Over the past two decades, the internet and technology have disrupted the sale of consumer products and services across a multitude of categories. Music, movies, television, apparel, home furnishings – even real estate and healthcare.
Innovation has leaped into today’s cars, trucks, and other vehicles, with connected cars and other Autotech. But, it hadn’t touched much of the auto retail experience.
Until now. Before the lockdowns spanning 2020-2021, a said 2% of consumer car sales were online. Today, this has increased to a reported 30% and is continuing to grow – with many automotive makers announcing plans to move much of their consumer sales online.
As with the many categories of the past, the shift has put traditional car dealerships in the crosshairs of digital disruption. Concern and uncertainty is rife among a number of those who buy and sell cars. Many are fearful that innovation will destroy their part in the consumer car market. Many are unsure of what steps to take or when, where, and how to
But, the coming digital innovation to auto retail has the power and potential for traditional car dealerships to survive and thrive.
Changing Tides for Automotive Retail
Online shopping has come a long way since the early 2000s when consumers were in the early stages of retail’s digital disruption. Today, an estimated 80% of Americans shop online. What began predominantly with airline tickets, apparel and beauty have exploded across the retail spectrum, including everyday essentials, groceries, and much more.
American consumers are also increasingly purchasing higher ticket items via the internet today, such as expensive keepsakes, furnishings, art, and jewelry. In the past, these items were commonly reserved for shopping in-store. More recently, it has included five, six, and even seven-figure purchases with houses, boats – and cars. Lockdowns accelerated the progression and moved many consumers into a new online shopping comfort zone.
For car dealerships, it has meant a new business and retail environment that had not significantly occurred before. As consumers increasingly turn to the internet to buy, sell and lease new and used cars, dealerships have little choice but to make the move as well.
But, they’re not alone. Dozens of industries and retail categories have faced the same in the past two decades. As car dealerships and auto retail move into a new digital era, the industry can look to the past for guidance and success.
Lessons from the Past
The early years of digital disruption in retail had a catastrophic, and often fatal, impact on traditional stores. Today, this has changed. While many traditional retailers still struggle as a result of the initial wave of technology, there are a large number of those who have adapted – and leveraged innovation to the benefit of their business and customers.
These retailers blend online and traditional shopping, with the option for consumers to shop online or in-store. Customers can shop online and select from local pick-up or delivery. Fast, free shipping and other perks are often standard to compete with digital competitors, such as Amazon. Physical stores have become more streamlined, or even smaller, with technology integrated into the customer experience.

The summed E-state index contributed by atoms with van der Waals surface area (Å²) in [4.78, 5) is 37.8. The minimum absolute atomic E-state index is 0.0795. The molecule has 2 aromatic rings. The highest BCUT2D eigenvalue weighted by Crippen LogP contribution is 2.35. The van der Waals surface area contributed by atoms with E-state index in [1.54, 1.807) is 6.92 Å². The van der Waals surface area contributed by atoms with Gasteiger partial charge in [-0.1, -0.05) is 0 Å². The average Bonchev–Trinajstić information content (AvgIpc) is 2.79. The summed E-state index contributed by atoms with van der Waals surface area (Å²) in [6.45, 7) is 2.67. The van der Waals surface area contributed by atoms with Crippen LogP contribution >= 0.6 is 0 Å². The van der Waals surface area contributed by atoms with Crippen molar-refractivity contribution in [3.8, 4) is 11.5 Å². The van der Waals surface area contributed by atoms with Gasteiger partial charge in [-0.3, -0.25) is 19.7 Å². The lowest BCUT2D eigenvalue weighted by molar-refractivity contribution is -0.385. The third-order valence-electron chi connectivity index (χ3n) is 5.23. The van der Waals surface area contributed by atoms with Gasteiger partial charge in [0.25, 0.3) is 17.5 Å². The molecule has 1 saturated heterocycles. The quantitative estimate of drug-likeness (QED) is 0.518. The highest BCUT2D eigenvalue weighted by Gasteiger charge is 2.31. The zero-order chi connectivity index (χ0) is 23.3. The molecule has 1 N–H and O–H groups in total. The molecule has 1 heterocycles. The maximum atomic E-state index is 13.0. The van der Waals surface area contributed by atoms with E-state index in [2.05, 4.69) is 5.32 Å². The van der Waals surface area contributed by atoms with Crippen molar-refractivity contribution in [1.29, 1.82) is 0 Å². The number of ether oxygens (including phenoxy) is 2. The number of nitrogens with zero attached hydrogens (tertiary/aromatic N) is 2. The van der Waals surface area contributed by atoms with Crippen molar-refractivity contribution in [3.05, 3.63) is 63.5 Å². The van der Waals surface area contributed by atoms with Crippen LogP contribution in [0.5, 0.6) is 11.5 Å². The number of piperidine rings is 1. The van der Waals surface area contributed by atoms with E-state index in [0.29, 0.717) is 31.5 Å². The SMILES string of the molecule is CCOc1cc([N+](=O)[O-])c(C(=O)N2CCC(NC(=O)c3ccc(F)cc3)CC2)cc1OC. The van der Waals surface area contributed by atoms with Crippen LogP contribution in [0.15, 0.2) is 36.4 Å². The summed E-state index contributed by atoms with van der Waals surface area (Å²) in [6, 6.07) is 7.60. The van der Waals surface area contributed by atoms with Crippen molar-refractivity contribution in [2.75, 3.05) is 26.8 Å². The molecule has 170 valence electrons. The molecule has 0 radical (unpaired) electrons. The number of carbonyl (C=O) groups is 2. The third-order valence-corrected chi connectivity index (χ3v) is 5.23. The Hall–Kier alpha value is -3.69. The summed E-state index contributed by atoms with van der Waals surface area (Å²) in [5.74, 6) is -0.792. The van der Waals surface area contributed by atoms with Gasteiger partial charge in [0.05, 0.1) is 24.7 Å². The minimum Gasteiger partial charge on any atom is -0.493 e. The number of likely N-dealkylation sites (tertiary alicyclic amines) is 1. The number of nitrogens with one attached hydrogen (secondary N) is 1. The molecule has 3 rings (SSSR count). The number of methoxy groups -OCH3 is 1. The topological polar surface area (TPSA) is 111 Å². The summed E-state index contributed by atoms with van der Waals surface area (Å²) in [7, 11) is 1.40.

For example, modern retailers can instantly connect to nationwide inventory as they serve customers at their physical stores. Out-of-stock items can be purchased from elsewhere and either picked up or shipped to the customer’s home within a few days. Self-checkout and other expedited services are common. Sales associates can serve and checkout customers from mobile devices in Apple stores. At Target, customers can self-checkout.
Smaller retailers, brands, and stores have also turned digital disruption to their advantage. Thousands have expanded their sales channels to double-sided marketplaces online, in addition to their own online stores and legacy retail partners.
Few of these approaches are new in mass-market retail. But, they’re not prominent among many car dealerships today. It’s where dealers can learn from the past and present of retail’s digital disruption to adapt now.
A Look to the Future
“Car dealerships can still play a role in auto retail’s future,” said Nathan Hecht, founder, and CEO of the automotive online marketplace, Rodo. Rodo provides a technology platform for car dealers and consumers to buy, sell and lease new and used cars online.
“Dealerships will likely become more of fulfillment and service centers, but that doesn’t mean they can’t or won’t still buy and sell cars,” he added. “There are a number of state franchise laws that protect their business, but they can also use technology and the internet to their benefit as car makers are.”
Hecht recommends that dealers look to technology and innovation partners who can help ease the complexity and burden of adapting to the changing market. Rather than trying to build their own eCommerce platforms or guessing what tools and solutions to use, dealers can rely on third-party resources and guidance. The benefits of taking this approach can make the process easier and more efficient, as well as keep costs low, avoiding costly missteps, and drive customer foot traffic online.
“Technology and online shopping might be relatively new to car dealerships, but it’s not new to the retail business. Dealers have resources and options they can turn to to help them succeed and stay alive.”